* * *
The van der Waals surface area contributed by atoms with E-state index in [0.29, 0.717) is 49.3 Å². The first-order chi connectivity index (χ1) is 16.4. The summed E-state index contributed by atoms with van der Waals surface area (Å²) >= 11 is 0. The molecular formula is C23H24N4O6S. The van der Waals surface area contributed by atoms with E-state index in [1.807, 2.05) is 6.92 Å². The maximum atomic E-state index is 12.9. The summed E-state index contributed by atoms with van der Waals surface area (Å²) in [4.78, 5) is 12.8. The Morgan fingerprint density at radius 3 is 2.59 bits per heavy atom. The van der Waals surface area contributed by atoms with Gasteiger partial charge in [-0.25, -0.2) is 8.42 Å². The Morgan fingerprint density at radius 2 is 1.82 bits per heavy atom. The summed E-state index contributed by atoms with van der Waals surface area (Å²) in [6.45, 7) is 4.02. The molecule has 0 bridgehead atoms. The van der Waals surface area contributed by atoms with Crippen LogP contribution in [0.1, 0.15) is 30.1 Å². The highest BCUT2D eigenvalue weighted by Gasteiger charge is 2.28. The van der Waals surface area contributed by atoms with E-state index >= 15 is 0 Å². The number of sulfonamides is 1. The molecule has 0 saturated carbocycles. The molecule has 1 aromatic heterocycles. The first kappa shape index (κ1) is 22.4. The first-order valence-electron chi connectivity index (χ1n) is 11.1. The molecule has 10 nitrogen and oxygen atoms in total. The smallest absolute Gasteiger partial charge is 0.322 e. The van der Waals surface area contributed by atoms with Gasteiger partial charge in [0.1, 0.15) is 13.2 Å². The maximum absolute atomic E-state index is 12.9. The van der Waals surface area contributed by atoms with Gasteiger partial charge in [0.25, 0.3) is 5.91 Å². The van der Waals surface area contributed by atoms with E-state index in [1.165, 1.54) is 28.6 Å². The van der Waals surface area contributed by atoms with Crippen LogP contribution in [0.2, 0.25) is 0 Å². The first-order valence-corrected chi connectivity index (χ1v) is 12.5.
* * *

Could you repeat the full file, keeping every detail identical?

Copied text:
The van der Waals surface area contributed by atoms with E-state index in [0.29, 0.717) is 49.3 Å². The first-order chi connectivity index (χ1) is 16.4. The summed E-state index contributed by atoms with van der Waals surface area (Å²) >= 11 is 0. The molecular formula is C23H24N4O6S. The van der Waals surface area contributed by atoms with E-state index in [1.807, 2.05) is 6.92 Å². The maximum atomic E-state index is 12.9. The summed E-state index contributed by atoms with van der Waals surface area (Å²) in [4.78, 5) is 12.8. The Morgan fingerprint density at radius 3 is 2.59 bits per heavy atom. The van der Waals surface area contributed by atoms with Gasteiger partial charge in [-0.25, -0.2) is 8.42 Å². The Morgan fingerprint density at radius 2 is 1.82 bits per heavy atom. The summed E-state index contributed by atoms with van der Waals surface area (Å²) in [6.45, 7) is 4.02. The molecule has 0 bridgehead atoms. The van der Waals surface area contributed by atoms with Crippen LogP contribution in [0.1, 0.15) is 30.1 Å². The highest BCUT2D eigenvalue weighted by Gasteiger charge is 2.28. The van der Waals surface area contributed by atoms with E-state index >= 15 is 0 Å². The number of sulfonamides is 1. The molecule has 0 saturated carbocycles. The molecule has 1 aromatic heterocycles. The first kappa shape index (κ1) is 22.4. The first-order valence-electron chi connectivity index (χ1n) is 11.1. The molecule has 10 nitrogen and oxygen atoms in total. The smallest absolute Gasteiger partial charge is 0.322 e. The van der Waals surface area contributed by atoms with Gasteiger partial charge in [0.1, 0.15) is 13.2 Å². The maximum absolute atomic E-state index is 12.9. The van der Waals surface area contributed by atoms with Gasteiger partial charge in [0.25, 0.3) is 5.91 Å². The van der Waals surface area contributed by atoms with E-state index in [1.165, 1.54) is 28.6 Å². The van der Waals surface area contributed by atoms with Crippen LogP contribution in [0.2, 0.25) is 0 Å². The first-order valence-corrected chi connectivity index (χ1v) is 12.5.